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Thursday, September 1, 2016

Scenes from Alan Grayson's campaign bus chronicle the firebrand would-be senator's downfall

Posted By on Thu, Sep 1, 2016 at 2:15 PM

Page 5 of 5

click to enlarge PHOTO BY JOEY ROULETTE
  • photo by Joey Roulette
It may be because he inhabits an alternative universe, but in Palm Beach, Alan Grayson is absolutely confident he will defeat Murphy. “We’re ahead,” he insists, citing his own internal polls, and he says his lead is growing. While subdued, the campaign bus does not have the feel of a failing campaign, a death rattle tour. And there is some indication that they may be right.

Grayson is one of those politicians who looks better the further you get from him. So naturally, some of his strongest critics, like former supporter and major Democratic donor John Morgan, are in Central Florida. Although he has apologized for calling a female lobbyist a “K Street whore,” and for comparing the death of thousands of Americans without medical care to the Holocaust, he seems otherwise constitutionally unable to admit that he has made a mistake. Like when he referred to his 2010 Congressional opponent, Daniel Webster, as “Taliban Dan” in a commercial, on the flimsy basis that the Republican’s support for evangelical Christian marriage was like those of Muslim fundamentalists. Or for failing to close his Cayman Islands hedge fund, established while he was out of office, when he returned to Congress in 2013. Or even closing it immediately after the story breaks, and admitting that he made a mistake, rather than adamantly insisting he did nothing wrong.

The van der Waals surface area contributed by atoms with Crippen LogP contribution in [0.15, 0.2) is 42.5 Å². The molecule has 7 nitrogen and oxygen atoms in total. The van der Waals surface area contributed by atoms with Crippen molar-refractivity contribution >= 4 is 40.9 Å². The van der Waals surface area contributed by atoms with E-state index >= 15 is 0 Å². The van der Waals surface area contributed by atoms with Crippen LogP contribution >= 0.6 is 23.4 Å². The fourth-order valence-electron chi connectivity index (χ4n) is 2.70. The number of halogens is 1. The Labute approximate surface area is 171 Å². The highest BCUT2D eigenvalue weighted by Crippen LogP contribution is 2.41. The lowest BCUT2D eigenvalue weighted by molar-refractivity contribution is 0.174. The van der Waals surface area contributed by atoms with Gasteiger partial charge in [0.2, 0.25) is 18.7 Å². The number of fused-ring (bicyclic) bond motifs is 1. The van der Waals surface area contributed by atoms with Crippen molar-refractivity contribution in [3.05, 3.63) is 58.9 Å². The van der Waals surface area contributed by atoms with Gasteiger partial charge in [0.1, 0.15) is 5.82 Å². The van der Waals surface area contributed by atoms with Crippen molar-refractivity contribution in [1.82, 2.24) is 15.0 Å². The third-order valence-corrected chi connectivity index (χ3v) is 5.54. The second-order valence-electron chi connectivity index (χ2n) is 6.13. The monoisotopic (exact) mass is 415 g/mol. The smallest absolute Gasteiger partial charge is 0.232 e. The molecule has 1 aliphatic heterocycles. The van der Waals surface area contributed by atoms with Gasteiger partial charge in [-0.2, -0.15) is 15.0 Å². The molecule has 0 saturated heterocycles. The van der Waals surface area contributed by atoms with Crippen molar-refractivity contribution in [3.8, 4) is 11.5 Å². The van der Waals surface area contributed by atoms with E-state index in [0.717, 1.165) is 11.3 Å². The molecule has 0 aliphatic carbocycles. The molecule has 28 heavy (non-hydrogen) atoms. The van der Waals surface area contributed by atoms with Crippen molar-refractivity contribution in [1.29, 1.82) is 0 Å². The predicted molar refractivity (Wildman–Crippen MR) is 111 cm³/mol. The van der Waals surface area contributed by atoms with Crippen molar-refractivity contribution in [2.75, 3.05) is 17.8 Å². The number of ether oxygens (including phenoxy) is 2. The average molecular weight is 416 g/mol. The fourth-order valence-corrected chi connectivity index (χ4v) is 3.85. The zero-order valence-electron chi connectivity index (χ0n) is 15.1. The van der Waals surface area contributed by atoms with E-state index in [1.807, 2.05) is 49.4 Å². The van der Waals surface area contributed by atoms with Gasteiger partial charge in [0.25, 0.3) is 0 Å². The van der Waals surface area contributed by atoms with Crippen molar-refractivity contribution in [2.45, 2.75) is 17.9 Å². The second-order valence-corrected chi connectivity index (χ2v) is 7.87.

***

A week after the Palm Beach trip, the Grayson campaign bus heads to the Tampa Bay area. The day begins well for Grayson, with an afternoon meeting with more than 60 Democratic activists at a Clearwater condo called On Top of the World. The age-55-plus complex is home to 10,000 year-round and snowbird residents, and several Democratic clubs. The audience, including some curious walk-ins, listens to Grayson for about an hour. Recently, Rubio has charged on a syndicated, conservative radio show that Grayson is “not well … an unstable person.” If so, at the Clearwater meeting Grayson must be on his meds.

“He was quite the charmer – humorous, very smart,” says Dan Bernstein, 69, a member of the Baby Boomers Democratic Club, after the meeting. “He comes across as very hardworking … He was calm, factual, sardonic.”

Surprisingly – to me – no one asks about the abuse allegations. “We're not the kind of people who pay attention to Politico every day,” explains the retired lawyer and software entrepreneur. 

After an early dinner stop at a Hardee’s Red Burrito, featuring “New Blueberry Biscuits,” Grayson is off to another town hall meeting, this one in Tampa, at the red brick Seminole Heights Library. The first-floor room is full, all 65 of the brown, molded plastic seats occupied, with more people standing against the wall. The crowd is diverse: young and old, mostly white but also black and brown. There are lots of activist-type seniors, Sierra Club members, and Sanders people, by their buttons and T-shirts. And they are obviously receptive, applauding as Grayson strides in. The candidate immediately picks up on the supportive vibe. Again, he is relaxed, confident, and funny – nothing like his angry, out-of-control, media image. This incarnation of Alan Grayson could be a U.S. Senator.

In his remarks, and an extended question-and-answer session, Grayson pushes all the right buttons for his audience. He starts with the need for gun control, rehearsing the help his office gave Orlando Pulse shooting victims and their families, including expedited visas for survivors living outside the U.S. Gun control, he tells them, “is one of the defining issues of our time.” He supports medical marijuana and solar power, and a $15-and-hour minimum wage. In answer to questions, he calls for the restoration of voting rights for nonviolent felons who have served their sentences, and better psychiatric care for veterans.